Incandescent light bulbs have changed little since Edison’s time. Highly inefficient, they squander 80-90 percent of the energy they consume in the form of heat rather than light. Now that greener alternatives are available, the U.S. government is gradually phasing out incandescents, beginning with 100-watt bulbs this year.
Many people have switched to compact fluorescent bulbs (CFLs), which cost somewhat more than incandescent but use up to 50 percent less energy. CFLs, however, have two dirty little secrets.
First, if you’re in the habit of turning lights on and off whenever you leave or enter a room, CFLs won’t last up to eight years as advertised. Most consumers don’t realize that each flip of the switch lessens the lifespan of a CFL. Secondly, CFLs contain traces of mercury, which means they should be recycled rather than thrown out with the trash. “Five milligrams of mercury is negligible,” you might shrug; but retailers sell hundreds of millions of fluorescent bulbs each year, all of which contain mercury and will eventually be discarded. Cumulatively, that amounts to staggeringly high amounts of toxins in our landfills and atmosphere.
But there’s another “green” lighting option: mercury-free light-emitting diodes (LEDs). LEDs contain no filaments but consist instead of several glowing silica chips mounted beneath a lens.
“They’re semiconductors – solid-state lighting,” explained Hugh Kremer, owner of LED Source in Bloomington, whose sales territory extends throughout Central Indiana.
“Typically, LEDs use nearly half the energy of CFLs,” Kremer said. “CFLs have an inferior quality light. Think about how things look under a CFL bulb: grayish, washed-out. LED light has a higher color rendering index, which makes colors look closer to the way we really perceive them.”
LEDs are now available in a wide spectrum of tones that range from very warm (2,700k) to very white (5,000k). They provide a brighter, more natural look than fluorescents, which are notorious for imparting a “morgue look.”
LED lights deliver impressive amounts of lumens (light output) for very low watts (energy). A 60-watt incandescent provides the same lumens as a 13-15 watt CFL or an 8-10 watt LED. The LED therefore provides equivalent high-quality light for a fraction of the energy.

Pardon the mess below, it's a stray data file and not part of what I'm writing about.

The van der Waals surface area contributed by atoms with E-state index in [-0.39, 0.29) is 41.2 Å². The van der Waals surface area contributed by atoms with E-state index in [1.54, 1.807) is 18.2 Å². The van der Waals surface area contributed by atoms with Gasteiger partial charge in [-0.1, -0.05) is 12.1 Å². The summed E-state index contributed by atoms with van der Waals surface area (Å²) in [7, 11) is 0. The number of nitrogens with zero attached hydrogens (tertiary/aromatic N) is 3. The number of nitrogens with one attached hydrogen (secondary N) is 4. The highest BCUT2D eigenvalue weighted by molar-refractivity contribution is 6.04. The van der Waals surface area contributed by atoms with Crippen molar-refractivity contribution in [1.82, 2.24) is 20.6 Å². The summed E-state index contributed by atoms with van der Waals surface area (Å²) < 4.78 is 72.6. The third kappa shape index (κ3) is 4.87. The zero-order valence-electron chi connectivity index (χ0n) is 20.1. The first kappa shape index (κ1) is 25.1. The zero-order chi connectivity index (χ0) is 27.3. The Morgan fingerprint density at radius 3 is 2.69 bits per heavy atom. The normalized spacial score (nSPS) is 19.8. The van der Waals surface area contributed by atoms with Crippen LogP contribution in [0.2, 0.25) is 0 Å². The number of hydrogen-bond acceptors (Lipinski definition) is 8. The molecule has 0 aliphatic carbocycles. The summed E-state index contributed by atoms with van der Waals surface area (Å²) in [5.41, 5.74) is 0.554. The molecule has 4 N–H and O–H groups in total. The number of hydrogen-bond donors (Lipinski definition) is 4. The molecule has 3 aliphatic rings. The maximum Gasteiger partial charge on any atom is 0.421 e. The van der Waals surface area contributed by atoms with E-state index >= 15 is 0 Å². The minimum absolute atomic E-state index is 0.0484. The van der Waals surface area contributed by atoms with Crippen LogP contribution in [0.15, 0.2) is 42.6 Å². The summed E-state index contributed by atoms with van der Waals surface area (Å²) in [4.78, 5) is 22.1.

LEDs are dimmable and will not flicker or buzz. CFLs often take several minutes after turning on to brighten up, but LEDs are “instant-on.” Because of LED’s low energy resistance, you can grasp the glowing end of a light that’s been burning all day and feel only warmth, not heat.
The most impressive thing about LEDs is their longevity.
“In a residence, you’re looking at probably a 20- to 25-year lifespan for an LED light,” Kremer said. “Think of it: if you put one into an infant’s crib area, they’ll be using the same bulb when they come home from college to visit.”
Although it’s easy to work up enthusiasm for lights that use a fraction of the energy of incandescents, many people will balk at the cost of LEDs: $20 to $40 for a single light. Less expensive LEDs are available at many big box outlets, but they will not offer the five-year warranty of the higher-end lights, nor will they perform as well. The high initial cost of a $40 LED will be offset in the long run by the extended lifespan of the light. The total 10-year cost of a single LED light plus all its associated electric bills will actually be significantly less than the comparable cost of a fixture containing a series of incandescent bulbs that use a lot of electricity and burn out regularly.
“Buying an LED light is like a magazine subscription,” Kremer said. “Buying a single issue of a magazine at the newsstand each month is expensive. It’s far better to get a long-term subscription, because that makes the cost per issue drop over a period of time.”
LEDs are rapidly becoming more widely available and less expensive, and are predicted to make up half of all lights on the market within the next five years.
“An LED light is not a consumable, like an incandescent bulb that you use and throw away,” Kremer said. “Instead, think of it as an appliance that you attach to the house. And you’ll be using 85 percent less energy than incandescent, and about 40 percent less than a CFL.”
Hugh Kremer, general manager of LED Source (Bloomington) provides a wide variety of Philips LED lights for commercial and residential purposes, which come with five-year warrantees. Contact him at 812-822-1747 or firstname.lastname@example.org.
Wired magazine has a long and intelligent article discussing pros and cons of current green lighting, “The Future of Light is the LED”, accessible at http://www.wired.com/magazine/2011/08/ff_lightbulbs/all/1.
The U.S. government gives thumbs-up to Energy Star-rated LEDs, but warns against cheap versions, http://www.energystar.gov/index.cfm?c=ssl.pr_why_es_com